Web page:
(comparative) (None)
28 Example 1 2500 123 4.81
29 DMDBS 2500 126 2.83
(comparative)
30 NA-11 1000 126 2.52
(comparative
31 Sodium 2500 123 8.05
(comparative) Benzoate
32 NA-21 2200 123 10.44
(comparative)

Thus, the inventive calcium HHPA salt exhibited acceptable peak crystallization temperatures and crystallization half-time measurements as compared the prior art nucleators.

Hygroscopicity Testing

These tests were carried out on the milled products to give adequate surface area for moisture uptake. Two grams of each example were spread out on a watch glass and weighed immediately after drying in a vacuum oven. The samples were then placed in a controlled humidity (65%) environment and the weight was taken each day for 7 days. The percent weight gain was defined as the percent moisture uptake at 7 days. Table 3 below summarizes the results:

EXPERIMENTAL TABLE 3
Hygroscopicity of Compounds
Example # % Water Absorbed
1 0.20
sodium benzoate (Comparative) 1.20
8 (Comparative) 38.00

It is clear from the above data that the inventive compound from Example 1 exhibits greatly reduced hygroscopicity over that of the prior art as well as a higher molecular weight Group I metal salt (dipotassium).

Production of Nucleated PET with Example 1 (5000 ppm)

Additives were compounded with a C. W. Brabender Torque Rheometer at 5000 ppm into Shell Cleartuff™ 8006 PET bottle grade resin having an IV of 0.80. All resin was dried to less than 20 ppm water. Samples were taken, pressed, and rapidly cooled into 20-40 mil films. All samples were dried at 150° C. under vacuum for 6 h prior to analysis. 5 mg samples were analyzed under nitrogen on a Perkin Elmer System 7 differential scanning calorimeter using a heating and cooling rate of 20° C./min. Tc data was collected after holding the samples at 290° C. for 2 min. before cooling. The data is shown below in Table 4:

EXPERIMENTAL TABLE 4
Polymer Crystallization Temperature of Example 1 in PET
Sample Tc (° C.)
Control 155
Example 1 180

Thus, the inventive compound of Example 1exhibited much improved nucleation of polyester over the control with no nucleator compound.

Having described the invention in detail it is obvious that one skilled in the art will be able to make variations and modifications thereto without departing from the scope of the present invention. Accordingly, the scope of the present invention should be determined only by the claims appended hereto.

Patent Citations
Cited PatentFiling datePublication dateApplicantTitle
US3201363Sep 20, 1962Aug 17, 1965Hercules Powder Co LtdExtrusion aids for polyethylene
US3207735Dec 20, 1961Sep 21, 1965Shell Oil CoPolymer crystallization method
US3207736Dec 20, 1961Sep 21, 1965Shell Oil CoPolymer crystallization
US3207737Dec 18, 1961Sep 21, 1965Shell Oil CoPolymer crystallization method
US3207738Dec 20, 1961Sep 21, 1965Shell Oil CoCrystallization method
US3207739Apr 26, 1962Sep 21, 1965Shell Oil CoPolymer crystallization method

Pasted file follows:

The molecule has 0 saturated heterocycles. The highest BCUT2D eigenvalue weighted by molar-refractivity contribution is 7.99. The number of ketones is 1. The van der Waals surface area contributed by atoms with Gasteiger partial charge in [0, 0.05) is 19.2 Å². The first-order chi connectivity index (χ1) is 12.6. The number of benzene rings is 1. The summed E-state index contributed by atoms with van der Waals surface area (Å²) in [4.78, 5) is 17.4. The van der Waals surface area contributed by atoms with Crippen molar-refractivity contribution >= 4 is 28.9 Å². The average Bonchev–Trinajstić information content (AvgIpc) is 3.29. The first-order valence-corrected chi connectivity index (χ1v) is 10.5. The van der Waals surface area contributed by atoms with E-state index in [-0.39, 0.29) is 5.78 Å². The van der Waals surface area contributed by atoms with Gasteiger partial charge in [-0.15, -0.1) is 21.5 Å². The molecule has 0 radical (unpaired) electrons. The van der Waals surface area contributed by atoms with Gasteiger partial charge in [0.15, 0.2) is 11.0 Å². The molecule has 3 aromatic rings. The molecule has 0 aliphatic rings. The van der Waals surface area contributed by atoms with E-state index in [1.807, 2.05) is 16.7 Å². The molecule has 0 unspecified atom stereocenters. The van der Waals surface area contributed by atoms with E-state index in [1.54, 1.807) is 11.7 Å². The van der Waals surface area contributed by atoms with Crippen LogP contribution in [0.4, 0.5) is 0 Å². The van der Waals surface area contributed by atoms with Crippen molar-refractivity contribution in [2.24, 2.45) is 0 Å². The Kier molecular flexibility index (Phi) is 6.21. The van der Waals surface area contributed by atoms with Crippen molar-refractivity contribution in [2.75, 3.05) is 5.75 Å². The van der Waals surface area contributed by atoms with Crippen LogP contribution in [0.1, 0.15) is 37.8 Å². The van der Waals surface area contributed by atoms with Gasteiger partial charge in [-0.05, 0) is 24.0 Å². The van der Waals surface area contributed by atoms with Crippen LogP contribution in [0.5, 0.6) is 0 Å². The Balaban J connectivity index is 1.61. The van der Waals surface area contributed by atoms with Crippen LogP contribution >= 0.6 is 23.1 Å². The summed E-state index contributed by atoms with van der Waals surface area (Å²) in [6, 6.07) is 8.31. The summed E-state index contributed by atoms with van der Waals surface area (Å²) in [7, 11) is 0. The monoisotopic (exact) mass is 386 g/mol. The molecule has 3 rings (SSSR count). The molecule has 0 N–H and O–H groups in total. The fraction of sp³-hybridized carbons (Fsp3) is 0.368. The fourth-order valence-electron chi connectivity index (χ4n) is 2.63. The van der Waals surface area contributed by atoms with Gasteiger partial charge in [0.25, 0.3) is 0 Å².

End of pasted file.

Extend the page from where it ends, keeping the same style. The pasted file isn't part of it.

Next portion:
US3234233Oct 29, 1963Feb 8, 1966Rexall Drug ChemicalSubstituted bicycloheptane-2, 3-dicarboximides
US3320267Oct 21, 1964May 16, 1967Mcneilab Inc2, 3-dicarboxylic acid and derivatives of norbornanes and the corresponding norbornenes
US3367926Mar 25, 1964Feb 6, 1968Dow Chemical CoModification of crystalline structure of crystallizable high polymers
US3527736Apr 9, 1968Sep 8, 1970Shell Oil CoProcess for the preparation of synthetic diene polymers modified by reaction with certain anhydrides or imides in the presence of mono-olefins
US3793401Nov 27, 1970Feb 19, 1974Ici LtdStabilized polymer blends
US3829450Nov 1, 1972Aug 13, 1974Universal Oil Prod CoPolyhalosubstituted polyhydropolycyclicdicarboxylic acid and anhydride
US3873643Dec 18, 1972Mar 25, 1975Chemplex CoGraft copolymers of polyolefins and cyclic acid and acid anhydride monomers
US3882194Jan 26, 1973May 6, 1975Chemplex CoCografted copolymers of a polyolefin, an acid or acid anhydride and an ester monomer
US3928687Mar 14, 1972Dec 23, 1975Toa Nenryo Kogyo KkProcess for the production of modified polypropylenes
US3933779Feb 21, 1974Jan 20, 1976Fine Organics Inc.Methyldiethanol quaternary ammonium toluenesulfonate
US3941746May 30, 1975Mar 2, 1976Ciba-Geigy CorporationContaining hindered phenolic norbornane-2,3-dicarboximides stabilized compositions
US3954913Jan 6, 1975May 4, 1976The Standard Oil CompanyStabilized nitrile polymers
US4039491Jun 2, 1975Aug 2, 1977Japan Synthetic Rubber Co., Ltd.Novel copolymer and process for producing same
US4134895Jun 15, 1976Jan 16, 1979Ciba-Geigy CorporationImidyl-benzenedicarboxylic acid derivatives
US4134927Oct 14, 1976Jan 16, 1979Mitsui Petrochemical Industries, Ltd.Production of thermoplastic olefin elastomers
US4452942Feb 19, 1982Jun 5, 1984Chemplex CompanyLinear low-density polyethylene with an ethylene co- or homopolymer; polar substrates
US4476184Aug 9, 1983Oct 9, 1984The Boeing CompanyThermally stable polysulfone compositions for composite structures
US4503219Apr 28, 1983Mar 5, 1985Basf AktiengesellschaftTreatment of (Co)polymers to remove residual monomers